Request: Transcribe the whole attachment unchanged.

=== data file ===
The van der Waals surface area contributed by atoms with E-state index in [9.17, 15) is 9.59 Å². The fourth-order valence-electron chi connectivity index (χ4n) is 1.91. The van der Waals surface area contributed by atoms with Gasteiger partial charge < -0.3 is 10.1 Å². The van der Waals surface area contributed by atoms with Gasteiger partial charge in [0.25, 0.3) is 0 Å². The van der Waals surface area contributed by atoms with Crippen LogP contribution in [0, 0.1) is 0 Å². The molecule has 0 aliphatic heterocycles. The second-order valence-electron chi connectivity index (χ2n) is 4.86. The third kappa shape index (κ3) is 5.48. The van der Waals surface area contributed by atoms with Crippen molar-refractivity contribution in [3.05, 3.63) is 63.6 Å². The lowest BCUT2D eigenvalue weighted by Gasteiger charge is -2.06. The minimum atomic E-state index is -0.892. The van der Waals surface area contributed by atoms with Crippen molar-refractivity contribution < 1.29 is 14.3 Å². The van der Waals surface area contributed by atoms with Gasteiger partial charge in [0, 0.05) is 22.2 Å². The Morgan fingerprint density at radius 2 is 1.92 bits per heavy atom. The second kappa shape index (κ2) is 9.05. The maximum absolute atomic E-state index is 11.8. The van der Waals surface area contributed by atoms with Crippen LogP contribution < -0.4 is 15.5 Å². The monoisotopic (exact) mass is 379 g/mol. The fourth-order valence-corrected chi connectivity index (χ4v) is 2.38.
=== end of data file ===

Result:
The van der Waals surface area contributed by atoms with E-state index in [9.17, 15) is 9.59 Å². The fourth-order valence-electron chi connectivity index (χ4n) is 1.91. The van der Waals surface area contributed by atoms with Gasteiger partial charge < -0.3 is 10.1 Å². The van der Waals surface area contributed by atoms with Gasteiger partial charge in [0.25, 0.3) is 0 Å². The van der Waals surface area contributed by atoms with Crippen LogP contribution in [0, 0.1) is 0 Å². The molecule has 0 aliphatic heterocycles. The second-order valence-electron chi connectivity index (χ2n) is 4.86. The third kappa shape index (κ3) is 5.48. The van der Waals surface area contributed by atoms with Crippen molar-refractivity contribution in [3.05, 3.63) is 63.6 Å². The lowest BCUT2D eigenvalue weighted by Gasteiger charge is -2.06. The minimum atomic E-state index is -0.892. The van der Waals surface area contributed by atoms with Crippen molar-refractivity contribution < 1.29 is 14.3 Å². The van der Waals surface area contributed by atoms with Gasteiger partial charge in [0, 0.05) is 22.2 Å². The Morgan fingerprint density at radius 2 is 1.92 bits per heavy atom. The second kappa shape index (κ2) is 9.05. The maximum absolute atomic E-state index is 11.8. The van der Waals surface area contributed by atoms with Crippen LogP contribution < -0.4 is 15.5 Å². The monoisotopic (exact) mass is 379 g/mol. The fourth-order valence-corrected chi connectivity index (χ4v) is 2.38.